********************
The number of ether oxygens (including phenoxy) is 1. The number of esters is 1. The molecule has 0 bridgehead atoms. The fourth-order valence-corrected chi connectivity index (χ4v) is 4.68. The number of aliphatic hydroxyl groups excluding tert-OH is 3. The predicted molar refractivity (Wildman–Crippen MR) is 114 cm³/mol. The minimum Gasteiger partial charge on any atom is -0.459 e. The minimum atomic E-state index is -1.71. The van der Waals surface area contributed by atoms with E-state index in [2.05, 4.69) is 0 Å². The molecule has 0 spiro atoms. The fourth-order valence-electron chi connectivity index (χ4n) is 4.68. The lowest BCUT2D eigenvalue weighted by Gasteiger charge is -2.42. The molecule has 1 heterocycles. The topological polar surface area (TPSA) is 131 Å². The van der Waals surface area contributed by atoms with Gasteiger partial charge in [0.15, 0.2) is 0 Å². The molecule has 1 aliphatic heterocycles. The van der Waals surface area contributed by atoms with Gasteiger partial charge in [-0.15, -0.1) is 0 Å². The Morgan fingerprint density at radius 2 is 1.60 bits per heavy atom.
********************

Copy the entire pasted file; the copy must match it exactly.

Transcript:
The number of ether oxygens (including phenoxy) is 1. The number of esters is 1. The molecule has 0 bridgehead atoms. The fourth-order valence-corrected chi connectivity index (χ4v) is 4.68. The number of aliphatic hydroxyl groups excluding tert-OH is 3. The predicted molar refractivity (Wildman–Crippen MR) is 114 cm³/mol. The minimum Gasteiger partial charge on any atom is -0.459 e. The minimum atomic E-state index is -1.71. The van der Waals surface area contributed by atoms with E-state index in [2.05, 4.69) is 0 Å². The molecule has 0 spiro atoms. The fourth-order valence-electron chi connectivity index (χ4n) is 4.68. The lowest BCUT2D eigenvalue weighted by Gasteiger charge is -2.42. The molecule has 1 heterocycles. The topological polar surface area (TPSA) is 131 Å². The van der Waals surface area contributed by atoms with Gasteiger partial charge in [0.15, 0.2) is 0 Å². The molecule has 1 aliphatic heterocycles. The van der Waals surface area contributed by atoms with Gasteiger partial charge in [-0.15, -0.1) is 0 Å². The Morgan fingerprint density at radius 2 is 1.60 bits per heavy atom.